Old School Programming

6/16/2007 5:46:08 PM

Old School Programming

Scott Hanselman recently wrote about teaching children and kids to program the old school way by using the Commodore 64 emulator. It seems just recently that Zenzo, his 18–month old child, jumped off the cradle.

I wonder if old-school programming with direct access to the computer and the operating system is preferable to learning with scripting languages of today. What follows is my case for old-school programming, but scripting languages do provide a much better, functional programming language to learn from..

I first got into programming with the Commodore PET, followed by the Commodore 64. Like Scott, I would spend hours typing up long BASIC and machine language programs (written in hex) from various computer magazines such as Compute! and Run. It was then that I began programming full-time. I still remember 53280/1 as the addresses for changing the screen colors, SYS 64738 for rebooting the operating system. I still have most of the 6510 codes burned in my head. LDA was A9 (169), LDX A2 (162), JSR 20 (32), RTS 60 (96), and of course BRK was zero.

I wrote my own assembler and disassembler and used both to write primarily in assembly language for the next few years (near address location 40960 which was an unused section of memory), which was all before high school. I used my disassembler to decode and rewrite the entire 8K of BASIC ROM and parts of the 8K kernel back to source with meaningful symbols. I remember becoming mesmerized with how the 256 byte stack was used for parsing expressions. Even though processors were slow, linear search was used everywhere even during frequent operations such as changes in control flow and variable access. I eventually added my own extensions to the BASIC language to support structured programming and better graphics.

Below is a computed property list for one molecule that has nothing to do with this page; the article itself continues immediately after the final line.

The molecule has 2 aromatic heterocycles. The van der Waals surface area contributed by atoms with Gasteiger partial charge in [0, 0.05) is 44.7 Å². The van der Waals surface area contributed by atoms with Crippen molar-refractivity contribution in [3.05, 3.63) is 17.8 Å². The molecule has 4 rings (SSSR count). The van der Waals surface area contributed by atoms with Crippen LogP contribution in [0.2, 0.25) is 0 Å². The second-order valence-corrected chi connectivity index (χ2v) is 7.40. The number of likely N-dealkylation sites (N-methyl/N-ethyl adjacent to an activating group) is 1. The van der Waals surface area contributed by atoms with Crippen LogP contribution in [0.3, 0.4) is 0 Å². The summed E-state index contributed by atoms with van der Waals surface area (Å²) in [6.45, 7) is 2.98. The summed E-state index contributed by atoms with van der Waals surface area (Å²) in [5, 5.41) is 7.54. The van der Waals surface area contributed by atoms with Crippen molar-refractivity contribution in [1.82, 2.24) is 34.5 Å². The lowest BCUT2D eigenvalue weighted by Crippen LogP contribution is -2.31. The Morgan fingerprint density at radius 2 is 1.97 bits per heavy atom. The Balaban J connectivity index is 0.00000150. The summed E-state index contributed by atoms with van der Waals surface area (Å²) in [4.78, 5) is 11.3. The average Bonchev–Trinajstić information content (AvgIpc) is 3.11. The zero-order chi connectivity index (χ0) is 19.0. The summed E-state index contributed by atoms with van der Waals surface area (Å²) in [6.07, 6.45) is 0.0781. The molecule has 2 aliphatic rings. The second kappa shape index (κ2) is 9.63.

I also played around as if I was the operating system, disabling interrupts to create my own interrupt routines, which I used to implement a partial multitasker, an animation engine, as well as a rasterizer that bypassed hardware limits for 8 sprites. In the default screen mode, every character occupied one byte of memory for a total of 1000 characters in a 25x40 grid; the number of characters were limited to 255. I also replaced the default mode to bitmapped mode, which consume eight times as many bytes: This enabled me to support character styles (bold, italics and underline), independent background/foreground colors for each character, larger character sets, and integrated graphics. I also experimented with proportional fonts (based on automatic detection of character boundaries and bit shifting) and screen widths larger than 40 characters.

I wrote rather than purchased my own software, as, being a child, I had no money. I built a range of programs including a wordprocessor to figure out how things works; some of these programs were better than commercial versions, but I just did not know how to sell them. I did seriously think about whether I could one day develop and sell my own software independently. In college, I purchased a couple books on developing and marketing shareware.

Programming at an early age helped with my education. I often found myself exposed to college material as a result of my activities. At a self-pace program in my elementary school, I began taking some high school courses while in sixth grade. Because I was already comfortable with memory addresses and stack, I never had the slightest difficulty with pointers and recursion, when I encountered them in C and Pascal; they both seemed natural to me. (Back eight years earlier, when I encountered PEEKs and POKEs, streams of hexadecimals numbers inside DATA statements, and mysterious SYS statements in computer magazines, I did find myself confused.)

 

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Net Undocumented is a blog about the internals of .NET including Xamarin implementations. Other topics include managed and web languages (C#, C++, Javascript), computer science theory, software engineering and software entrepreneurship.

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